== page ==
Send your money to the Second Amendment Foundation. They are the leaders in fighting for our 2nd Amendment and self-defense rights. Plus, more of your money gets spent on “the cause” than with the NRA.

    Have you ever seen the American Rifleman article with the NRA proclaiming that they’ve always supported gun control?

    Here the source of those links:

  13. On November 29, 2010 at 12:08 pm, Robert said:

    You should have a life membership and CALL them and complain. Not only about the endorsements, but of trying to claim credit for the court victories of Alan Gura.

    While you are at it, join the 2nd Amendment Foundation.

  14. On November 29, 2010 at 12:17 pm, Dave Hardy said:

    Suppose the NRA had demanded that the tea party endorse Reid, on the grounds that he did good things for shooting and was generally good on the Second Amendment, and if the tea party didn’t back him it would prove it was antigun?

    I think we can agree that would be out of line. I see the converse situation — tea party demanding that NRA oppose Reid because they oppose him on their issues — as the same.

    Different things were being risked. If Reid had been defeated, Chuck Schumer would be incoming majority leader. From a tea party standpoint, that’s no big change; I assume both are equally bad. From a gun rights standpoint, it’s a bloody disaster. Especially since doing something affirmative (the manufacturers’ liability protection act, the guns in parks act, etc.) had been shown to be possible.

  15. On November 29, 2010 at 12:29 pm, Lina Inverse said:

    The NRA’s opposition to Heller, was based on the concern that Sandra Day O’Connor might still be on the Supreme Court when the case hit it or that her replacement would also be anti-gun. That was a legitimate difference in opinion.

    The NRA is of course run for the benefit of its leaders but it’s mostly run for the benefit of its advertising company, Ackerman McQueen. The current leadership of the NRA cannot be kicked to the curb: the Cincinnati Revolt in 1977 that put the NRA back on the track of fighting gun control can no longer happen due to bylaws changes to prevent such a thing from ever happening again. And its Board is way too large to preform any sort of oversight, not that it matters with the leadership controlling the nominating process and taking advantage of their power over the membership publications.

    If you want to focus on the single issue of gun control, the GOA is not a good choice (look at what they score as “anti-gun” and decide for yourself).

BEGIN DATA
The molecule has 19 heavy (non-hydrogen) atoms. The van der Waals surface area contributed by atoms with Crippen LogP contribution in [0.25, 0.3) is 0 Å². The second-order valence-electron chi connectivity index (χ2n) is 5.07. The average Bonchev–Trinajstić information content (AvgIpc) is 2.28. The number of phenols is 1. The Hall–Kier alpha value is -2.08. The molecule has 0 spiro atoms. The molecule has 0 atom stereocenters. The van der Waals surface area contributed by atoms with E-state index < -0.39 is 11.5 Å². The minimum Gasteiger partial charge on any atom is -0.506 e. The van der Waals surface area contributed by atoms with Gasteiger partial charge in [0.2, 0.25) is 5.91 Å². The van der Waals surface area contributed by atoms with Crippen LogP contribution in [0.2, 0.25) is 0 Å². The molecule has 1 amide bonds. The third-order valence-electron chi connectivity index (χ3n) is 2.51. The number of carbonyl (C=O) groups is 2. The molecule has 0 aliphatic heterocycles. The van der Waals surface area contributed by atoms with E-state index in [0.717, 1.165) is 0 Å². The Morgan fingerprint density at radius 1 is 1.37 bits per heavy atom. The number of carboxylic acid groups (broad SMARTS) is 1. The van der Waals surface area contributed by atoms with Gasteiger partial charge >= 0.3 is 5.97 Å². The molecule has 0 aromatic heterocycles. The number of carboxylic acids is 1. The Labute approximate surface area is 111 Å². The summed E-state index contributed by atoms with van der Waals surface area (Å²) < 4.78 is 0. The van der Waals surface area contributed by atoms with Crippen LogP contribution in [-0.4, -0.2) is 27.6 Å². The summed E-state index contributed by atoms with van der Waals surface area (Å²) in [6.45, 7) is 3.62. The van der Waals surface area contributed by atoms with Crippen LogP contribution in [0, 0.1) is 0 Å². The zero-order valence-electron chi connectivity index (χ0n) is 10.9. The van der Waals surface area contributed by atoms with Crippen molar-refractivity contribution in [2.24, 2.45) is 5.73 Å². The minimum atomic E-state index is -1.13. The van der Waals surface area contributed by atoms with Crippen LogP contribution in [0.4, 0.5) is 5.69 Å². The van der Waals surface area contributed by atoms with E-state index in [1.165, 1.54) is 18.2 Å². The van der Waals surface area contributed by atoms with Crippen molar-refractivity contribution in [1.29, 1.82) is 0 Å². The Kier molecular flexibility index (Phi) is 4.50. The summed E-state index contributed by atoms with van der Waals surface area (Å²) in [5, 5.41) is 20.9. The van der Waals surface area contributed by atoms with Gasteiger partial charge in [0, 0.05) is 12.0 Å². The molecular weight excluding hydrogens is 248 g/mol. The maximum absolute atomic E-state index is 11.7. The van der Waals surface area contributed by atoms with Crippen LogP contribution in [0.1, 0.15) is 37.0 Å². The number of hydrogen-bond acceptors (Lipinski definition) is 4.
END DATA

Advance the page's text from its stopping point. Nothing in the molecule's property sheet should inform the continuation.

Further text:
Unfortunately, while I think the Second Amendment Foundation is the current best organization to give money to due to the conference they run, the magazines they publish and the lawsuits they fund, you’ll still get a lot of begging letters from them (and I suspect for the same reason as with the NRA). If you only pay for a basic membership, they’ll spend more money sending you these than the received from you. But they are a whole lot less obnoxious than the NRA’s.

    To finish, prior to the “assault weapons” ban, all anti-gun Federal legislation was passed with the approval of the NRA (generally an Republican establishment style “compromise” where the gun grabbers only got part of what they wanted but we got nothing) and there have been examples since then, e.g. the recent “Veterans Disarmament Law”. Based on that, I gave up my membership a long time ago, having no wish to belong to America’s most effective gun *control* organization. I.e. look at what they do, not at what they say.

  16. On November 29, 2010 at 12:37 pm, Clark E Myers said:

    Some of your questions have long been answered.

    The Cincinnatti members revolt turned the NRA around and was eventually followed by the new insiders making another such member’s revolt at the annual meeting impossible – mostly finally accomplished at an annual meeting in Washington state 20 years later. Many have rightly pointed to flaws in the NRA – few have pointed to practical solutions. See e.g. the Knox family.

    Likely you are familiar with what Dr. Pournelle (Jerry) calls the iron law that some folks in a bureaucracy work for the goals and some for the structure and eventually the goals are sacrifced to the structure and so forgotten. It’s an iron law with no exceptions but with differing time lags before the goals go by the board. This time is coming for the NRA but not yet here.